World of Confusion

by Rick Jelliffe

As the anti-OOXML crowd's technical and editorial objections evaporate, and consequently as the reasonable people increasingly see that ISO is delivering a good result for them and jump ship, the rabid anti-OOXML misinformation campaign is ramping up. The basic strategy is to say that things are so bad that no improvement is possible, and indeed that any improvement is complicity.

But it is quite possible for the different sides to engage civilly and constructively.


On Friday last week UNSW CyberSpace Law and Technology Center organized a really good day-long seminar in Sydney on the technical and legal feasibility of implementing Office Open XML, to try to get people talking.

The morning was a technical meeting: I was honoured to be invited to speak first, with 30 minutes on ISO and SC34 standards and I will be putting up my slides later. Other invited speakers include Mathew Cruikshank (who was very active in New Zealand's vote), and Colin Jackson (NZ government angle.) Also speaking in little 10 minutes slots were a representative of IBM (same old material), and Lars Rassmussen from (notorious VML-users) Google Maps (he has a meeting report here but I don't know why he has an "issue" with me; in any case, like Matthew, I think he is a goody.) MS had a 3 man contingent, and people were obviously trying to be on their best behaviour: Oliver Bell from Singapore was there and had blogged. Not many fireworks, I was tired and grumpy from travel so probably just as well. I was pleased to also see Standards Australia's Alistair Teggart there too; he made some good clarifications. Prof David Vaile was very interested in what people had to say, and frequently asked for clarifications or expansions. Gnome Foundation's Jeff Waugh was lively (in fact, he called the technical issues boring...clearly a big picture man) matched only by UNSW's Pia Waugh. (Clarification: Jeff's point was, I think, that other issues were more important than the technical/editorial issues of the Australian ballot comments.) (I am sure I have missed some who spoke!)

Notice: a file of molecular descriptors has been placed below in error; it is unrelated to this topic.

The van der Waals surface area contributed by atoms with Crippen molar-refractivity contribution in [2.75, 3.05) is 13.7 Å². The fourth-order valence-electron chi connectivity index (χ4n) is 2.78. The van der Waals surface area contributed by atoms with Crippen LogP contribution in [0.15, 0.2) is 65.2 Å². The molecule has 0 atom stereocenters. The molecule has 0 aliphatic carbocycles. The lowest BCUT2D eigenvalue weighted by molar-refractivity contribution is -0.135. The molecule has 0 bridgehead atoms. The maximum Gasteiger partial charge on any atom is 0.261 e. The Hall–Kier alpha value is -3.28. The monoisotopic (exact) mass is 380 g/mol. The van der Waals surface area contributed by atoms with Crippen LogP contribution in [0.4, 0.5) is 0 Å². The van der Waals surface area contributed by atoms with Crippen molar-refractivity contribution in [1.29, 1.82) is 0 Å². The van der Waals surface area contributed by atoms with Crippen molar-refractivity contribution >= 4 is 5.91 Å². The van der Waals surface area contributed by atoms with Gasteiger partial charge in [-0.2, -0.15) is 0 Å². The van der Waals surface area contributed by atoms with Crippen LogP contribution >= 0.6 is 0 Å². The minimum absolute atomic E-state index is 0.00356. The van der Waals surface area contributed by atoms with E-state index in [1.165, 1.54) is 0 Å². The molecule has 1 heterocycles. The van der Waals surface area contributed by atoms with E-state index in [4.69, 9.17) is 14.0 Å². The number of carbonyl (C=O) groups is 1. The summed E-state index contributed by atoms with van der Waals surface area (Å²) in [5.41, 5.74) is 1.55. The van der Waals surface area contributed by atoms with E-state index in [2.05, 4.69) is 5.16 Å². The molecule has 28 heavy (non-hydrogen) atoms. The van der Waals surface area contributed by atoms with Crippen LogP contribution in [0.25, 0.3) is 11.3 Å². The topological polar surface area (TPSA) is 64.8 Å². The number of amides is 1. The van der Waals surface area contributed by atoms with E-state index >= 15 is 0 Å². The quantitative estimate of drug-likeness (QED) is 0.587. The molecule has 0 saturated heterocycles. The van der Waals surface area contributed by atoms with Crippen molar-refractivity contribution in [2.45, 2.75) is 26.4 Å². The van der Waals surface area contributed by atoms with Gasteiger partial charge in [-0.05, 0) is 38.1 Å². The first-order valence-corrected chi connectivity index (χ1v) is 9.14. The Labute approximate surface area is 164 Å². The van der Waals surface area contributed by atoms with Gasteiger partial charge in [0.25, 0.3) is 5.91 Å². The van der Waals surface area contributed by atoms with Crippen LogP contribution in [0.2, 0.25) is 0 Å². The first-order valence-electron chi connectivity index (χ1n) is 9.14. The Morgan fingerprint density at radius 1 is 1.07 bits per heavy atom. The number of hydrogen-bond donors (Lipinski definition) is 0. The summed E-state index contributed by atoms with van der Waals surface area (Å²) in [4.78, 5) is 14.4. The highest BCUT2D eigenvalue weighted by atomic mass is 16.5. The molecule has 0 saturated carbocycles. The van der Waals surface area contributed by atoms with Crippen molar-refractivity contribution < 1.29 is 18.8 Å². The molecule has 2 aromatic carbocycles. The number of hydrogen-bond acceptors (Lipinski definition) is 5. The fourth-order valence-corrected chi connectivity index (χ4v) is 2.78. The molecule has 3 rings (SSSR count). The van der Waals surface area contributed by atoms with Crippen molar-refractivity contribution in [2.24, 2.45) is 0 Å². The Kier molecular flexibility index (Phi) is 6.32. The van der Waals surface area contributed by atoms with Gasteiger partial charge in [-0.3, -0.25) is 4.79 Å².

I'd stereotype the various opinions as people who didn't see why there should be two standards, people who didn't see the value of even one standard , people who saw the value in their own standards, people who didn't see the value of their competition's standards, and people who thought there should be many more standards (err, probably only me.) (Updated: I originally had some names against these stereotyped positions, but as they are probably not even fair stereotypes I've removed them, they don't help the gag. If you think I have misrepresented you in any of my blogs, please write and I will certainly try to fix things.)


The afternoon was the legal session, and very interesting. Unfortunately it only looked at the OSP and didn't cover any standards law (relation to law of fraud, anti-trust, etc.) probably because in many countries there has been no relevant case law, and in each national jurisdiction the situation will be difference. The US law is quite advanced (or, at least, explicit) here: Australia really needs some legislation to clarify the duties and rights of stakeholders in voluntary national and international standards processes. I have previpously posted some material on this blog Standards and IP for people who are interested.

First up in the afternoon was legal background material by Ron Yu, a very likeable guy. He has made a report that is available from the CybserSpace Law Centre's website. It was mainly a discussion paper raising various issues that people had made, rather than a definitive position on anything. Then MS' Steve Mutkoski gave a talk on OSP, mainly focusing on the similarities and differences from the Adobe, Sun and IBM equivalent. He was one of the legal team who drew up OSP and pushed for less legalize in it (using "promise" rather than "covenant" for example.) His main thrust was that the differences between the Sun, IBM and MS licenses were only cosmetic. Steve made his points well.

As it turned out, from discussions it emerged that there was really only one bone of contention, which was the meaning of "required" in the OSP. Now this is something that I have blogged about before: see the lengthy comment (search for "Matthew:") and also here (search "Kurt #2").

MS' legal department have been absolutely hopeless in helping people figure this out, and if OOXML fails at the final vote, they and Steve Ballmer have the lion's share of the blame. Many in the open source community react strongly to the memory of MS's FUDing on Linux patents; rather than (as I tend to do) saying "oh good, at least in the standards process they are opening up their IPR" (i.e. due to things like standardization and the OSP) the MS FUD has raised suspicion to the level where people say "since they clearly want to enforce their IPR, they cannot be genuine about OSP" (i.e. there is some trick there). That Steve Mutkoski was so unprepared to answer questions about what "required" meant shows, I think, that this issue (which has been repeatedly and constantly raised over the last year) just has completely flown over the heads of the MS legal department. This part of the QA session was a pretty disappointing performance.